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Speleology in Kazakhstan

Shakalov on 04 Jul, 2018
Hello everyone!   I pleased to invite you to the official site of Central Asian Karstic-Speleological commission ("Kaspeko")   There, we regularly publish reports about our expeditions, articles and reports on speleotopics, lecture course for instructors, photos etc. ...

New publications on hypogene speleogenesis

Klimchouk on 26 Mar, 2012
Dear Colleagues, This is to draw your attention to several recent publications added to KarstBase, relevant to hypogenic karst/speleogenesis: Corrosion of limestone tablets in sulfidic ground-water: measurements and speleogenetic implications Galdenzi,

The deepest terrestrial animal

Klimchouk on 23 Feb, 2012
A recent publication of Spanish researchers describes the biology of Krubera Cave, including the deepest terrestrial animal ever found: Jordana, Rafael; Baquero, Enrique; Reboleira, Sofía and Sendra, Alberto. ...

Caves - landscapes without light

akop on 05 Feb, 2012
Exhibition dedicated to caves is taking place in the Vienna Natural History Museum   The exhibition at the Natural History Museum presents the surprising variety of caves and cave formations such as stalactites and various crystals. ...

Did you know?

That dog-tooth crystal; dog-tooth spar is a variety of calcite in the form of sharppointed crystals [10].?

Checkout all 2699 terms in the KarstBase Glossary of Karst and Cave Terms

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KarstBase a bibliography database in karst and cave science.

Featured articles from Cave & Karst Science Journals
Chemistry and Karst, White, William B.
See all featured articles
Featured articles from other Geoscience Journals
Karst environment, Culver D.C.
Mushroom Speleothems: Stromatolites That Formed in the Absence of Phototrophs, Bontognali, Tomaso R.R.; D’Angeli Ilenia M.; Tisato, Nicola; Vasconcelos, Crisogono; Bernasconi, Stefano M.; Gonzales, Esteban R. G.; De Waele, Jo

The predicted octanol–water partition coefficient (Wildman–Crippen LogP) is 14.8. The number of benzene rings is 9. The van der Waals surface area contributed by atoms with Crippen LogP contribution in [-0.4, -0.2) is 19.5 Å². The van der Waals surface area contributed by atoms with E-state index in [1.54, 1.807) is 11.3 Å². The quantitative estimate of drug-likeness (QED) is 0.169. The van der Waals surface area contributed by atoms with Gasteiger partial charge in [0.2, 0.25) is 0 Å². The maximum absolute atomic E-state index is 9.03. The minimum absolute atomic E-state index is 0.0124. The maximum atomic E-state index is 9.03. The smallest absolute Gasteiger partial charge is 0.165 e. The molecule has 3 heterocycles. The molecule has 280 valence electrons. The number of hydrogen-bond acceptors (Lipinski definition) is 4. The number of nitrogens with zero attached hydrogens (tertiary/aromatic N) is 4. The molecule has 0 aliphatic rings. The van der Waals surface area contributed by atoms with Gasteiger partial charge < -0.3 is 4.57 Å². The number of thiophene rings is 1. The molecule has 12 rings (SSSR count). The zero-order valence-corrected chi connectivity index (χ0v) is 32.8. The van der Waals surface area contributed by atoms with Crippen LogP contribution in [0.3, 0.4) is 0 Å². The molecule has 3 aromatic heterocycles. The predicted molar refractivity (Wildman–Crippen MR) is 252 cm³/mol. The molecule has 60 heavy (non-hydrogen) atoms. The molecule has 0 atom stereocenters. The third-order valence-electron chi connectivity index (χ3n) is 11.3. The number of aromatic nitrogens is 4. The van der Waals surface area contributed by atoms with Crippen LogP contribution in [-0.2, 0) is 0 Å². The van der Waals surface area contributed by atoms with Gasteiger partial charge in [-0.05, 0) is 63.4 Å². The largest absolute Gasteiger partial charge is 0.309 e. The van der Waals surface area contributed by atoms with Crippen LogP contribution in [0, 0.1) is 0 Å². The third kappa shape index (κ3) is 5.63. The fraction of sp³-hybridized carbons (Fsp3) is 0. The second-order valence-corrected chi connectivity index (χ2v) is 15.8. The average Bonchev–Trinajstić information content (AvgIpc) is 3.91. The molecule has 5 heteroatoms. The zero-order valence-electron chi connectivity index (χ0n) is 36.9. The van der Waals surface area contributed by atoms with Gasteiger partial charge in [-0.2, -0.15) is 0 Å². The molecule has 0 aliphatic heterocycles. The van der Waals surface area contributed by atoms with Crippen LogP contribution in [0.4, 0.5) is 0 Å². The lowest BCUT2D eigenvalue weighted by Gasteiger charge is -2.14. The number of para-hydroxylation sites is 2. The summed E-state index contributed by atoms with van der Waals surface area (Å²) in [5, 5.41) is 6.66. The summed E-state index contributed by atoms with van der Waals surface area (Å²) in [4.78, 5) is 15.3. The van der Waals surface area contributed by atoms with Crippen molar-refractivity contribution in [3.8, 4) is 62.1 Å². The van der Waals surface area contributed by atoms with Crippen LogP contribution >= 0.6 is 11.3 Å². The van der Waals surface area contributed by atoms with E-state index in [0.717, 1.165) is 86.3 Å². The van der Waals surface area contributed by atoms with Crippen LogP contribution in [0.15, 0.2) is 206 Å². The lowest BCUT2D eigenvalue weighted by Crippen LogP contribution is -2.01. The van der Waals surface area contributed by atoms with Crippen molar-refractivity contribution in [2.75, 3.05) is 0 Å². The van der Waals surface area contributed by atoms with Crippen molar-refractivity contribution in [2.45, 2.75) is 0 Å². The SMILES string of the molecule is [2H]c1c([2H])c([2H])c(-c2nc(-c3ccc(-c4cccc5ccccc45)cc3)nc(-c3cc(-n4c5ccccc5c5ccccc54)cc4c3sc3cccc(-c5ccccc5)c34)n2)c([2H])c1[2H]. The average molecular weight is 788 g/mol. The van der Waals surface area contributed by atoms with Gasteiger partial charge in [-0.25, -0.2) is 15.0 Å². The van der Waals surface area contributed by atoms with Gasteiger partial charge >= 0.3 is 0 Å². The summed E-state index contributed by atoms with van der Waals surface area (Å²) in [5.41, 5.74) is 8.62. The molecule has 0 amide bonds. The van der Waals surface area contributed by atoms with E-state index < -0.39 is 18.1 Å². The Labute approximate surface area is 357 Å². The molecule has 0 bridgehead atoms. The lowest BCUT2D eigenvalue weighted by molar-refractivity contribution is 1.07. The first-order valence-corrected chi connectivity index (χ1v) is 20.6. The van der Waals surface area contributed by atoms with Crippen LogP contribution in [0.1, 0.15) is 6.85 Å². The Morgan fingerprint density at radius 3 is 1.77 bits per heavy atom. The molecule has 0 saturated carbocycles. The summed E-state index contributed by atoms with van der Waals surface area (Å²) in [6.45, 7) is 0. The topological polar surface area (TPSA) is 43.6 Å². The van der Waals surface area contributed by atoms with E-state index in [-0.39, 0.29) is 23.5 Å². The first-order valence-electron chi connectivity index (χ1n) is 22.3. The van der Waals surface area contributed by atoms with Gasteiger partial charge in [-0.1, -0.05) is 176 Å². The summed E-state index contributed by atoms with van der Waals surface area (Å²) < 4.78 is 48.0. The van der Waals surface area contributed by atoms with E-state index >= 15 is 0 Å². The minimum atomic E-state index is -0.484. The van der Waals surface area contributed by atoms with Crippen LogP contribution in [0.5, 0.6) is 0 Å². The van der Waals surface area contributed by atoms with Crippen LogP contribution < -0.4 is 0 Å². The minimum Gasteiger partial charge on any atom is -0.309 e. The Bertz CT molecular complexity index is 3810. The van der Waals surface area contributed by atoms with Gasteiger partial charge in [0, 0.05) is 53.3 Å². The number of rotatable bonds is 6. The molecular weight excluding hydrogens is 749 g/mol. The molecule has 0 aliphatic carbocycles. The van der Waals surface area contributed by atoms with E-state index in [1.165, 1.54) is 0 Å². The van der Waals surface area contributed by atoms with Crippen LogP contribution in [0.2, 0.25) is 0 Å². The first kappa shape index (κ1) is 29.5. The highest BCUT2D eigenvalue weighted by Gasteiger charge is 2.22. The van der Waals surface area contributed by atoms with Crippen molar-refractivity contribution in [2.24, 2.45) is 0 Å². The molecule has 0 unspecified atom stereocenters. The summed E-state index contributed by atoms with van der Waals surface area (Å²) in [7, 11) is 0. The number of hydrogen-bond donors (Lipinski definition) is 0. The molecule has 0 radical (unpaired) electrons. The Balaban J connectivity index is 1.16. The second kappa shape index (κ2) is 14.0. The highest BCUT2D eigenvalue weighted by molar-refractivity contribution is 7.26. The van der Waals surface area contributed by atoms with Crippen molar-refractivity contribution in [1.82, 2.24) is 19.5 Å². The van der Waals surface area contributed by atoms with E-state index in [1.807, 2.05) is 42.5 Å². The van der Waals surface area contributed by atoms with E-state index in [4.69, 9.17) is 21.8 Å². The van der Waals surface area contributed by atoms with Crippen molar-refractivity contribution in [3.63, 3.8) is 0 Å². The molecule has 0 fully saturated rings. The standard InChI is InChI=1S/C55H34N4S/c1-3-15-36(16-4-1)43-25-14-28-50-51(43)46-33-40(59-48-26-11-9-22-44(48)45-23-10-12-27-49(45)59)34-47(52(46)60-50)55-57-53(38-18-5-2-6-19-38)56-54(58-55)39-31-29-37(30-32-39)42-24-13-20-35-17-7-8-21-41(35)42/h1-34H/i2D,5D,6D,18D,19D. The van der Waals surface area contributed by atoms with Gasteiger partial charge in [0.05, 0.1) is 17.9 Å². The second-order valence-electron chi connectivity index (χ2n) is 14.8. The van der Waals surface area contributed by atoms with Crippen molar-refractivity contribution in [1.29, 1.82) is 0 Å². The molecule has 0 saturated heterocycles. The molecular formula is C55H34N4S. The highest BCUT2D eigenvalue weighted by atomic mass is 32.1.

Calculating flux to predict future cave radon concentrations, Rowberry, Matt; Marti, Xavi; Frontera, Carlos; Van De Wiel, Marco; Briestensky, Milos
Microbial mediation of complex subterranean mineral structures, Tirato, Nicola; Torriano, Stefano F.F;, Monteux, Sylvain; Sauro, Francesco; De Waele, Jo; Lavagna, Maria Luisa; D’Angeli, Ilenia Maria; Chailloux, Daniel; Renda, Michel; Eglinton, Timothy I.; Bontognali, Tomaso Renzo Rezio
Evidence of a plate-wide tectonic pressure pulse provided by extensometric monitoring in the Balkan Mountains (Bulgaria), Briestensky, Milos; Rowberry, Matt; Stemberk, Josef; Stefanov, Petar; Vozar, Jozef; Sebela, Stanka; Petro, Lubomir; Bella, Pavel; Gaal, Ludovit; Ormukov, Cholponbek;
See all featured articles from other geoscience journals

Vadose Zone Journal, 2006, Vol 5, Issue 4, p. 1076-1085
Impacts of Juniper Vegetation and Karst Geology on Subsurface Flow Processes in the Edwards Plateau, Texas
Abstract:
Impacts of Ashe juniper (Juniperus ashei J. Buchholz) and karst geology on the regional water cycle in the Edwards plateau region of Texas are complex and not well understood. The objective of our study was to gain a comprehensive understanding of the subsurface flow processes occurring at a juniper woodland site on the Edwards Plateau near Honey Creek State Natural Area. A 2.3-m-deep, 7-m-long trench was excavated at the downslope end of a 7 by 14 m experimental plot, and time domain reflectometry (TDR) probes were installed at various locations within the trench face to measure volumetric water contents. A multi-port telescopic boom type rainfall simulator was used to provide artificial rainfall on the plot. Six rainfall simulations and two dye-tracer tests were conducted on the plot during a 7-mo period. Subsurface flow was visually inspected at various locations on the trench face during artificial rainfall experiments and water content was monitored near slow and fast flow regions using TDR probes. The total volume of subsurface flow was also recorded after each rainfall simulation event. Results demonstrated that subsurface flow occurred in a bimodal manner, consisting of preferential/macropore flow around juniper root channels and planar fractures in the limestone, and pseudo-matrix flow through the soil matrix (water flowing primarily through the intermediate layers and lenses of soil between the rock layers). Preferential/macropore flow at the trench face depended on imposed boundary conditions and was independent of antecedent moisture content in the soil matrix. Pseudo-matrix flow response time decreased with high rainfall. During large rainfall events (>200 mm), water exchange was observed between the fractures and soil matrix. No apparent water exchange occurred between fractures and the soil matrix during small rainfall events. The dye studies indicated that fractures and juniper root channels are primary pathways for preferential/macropore flow occurring within the plot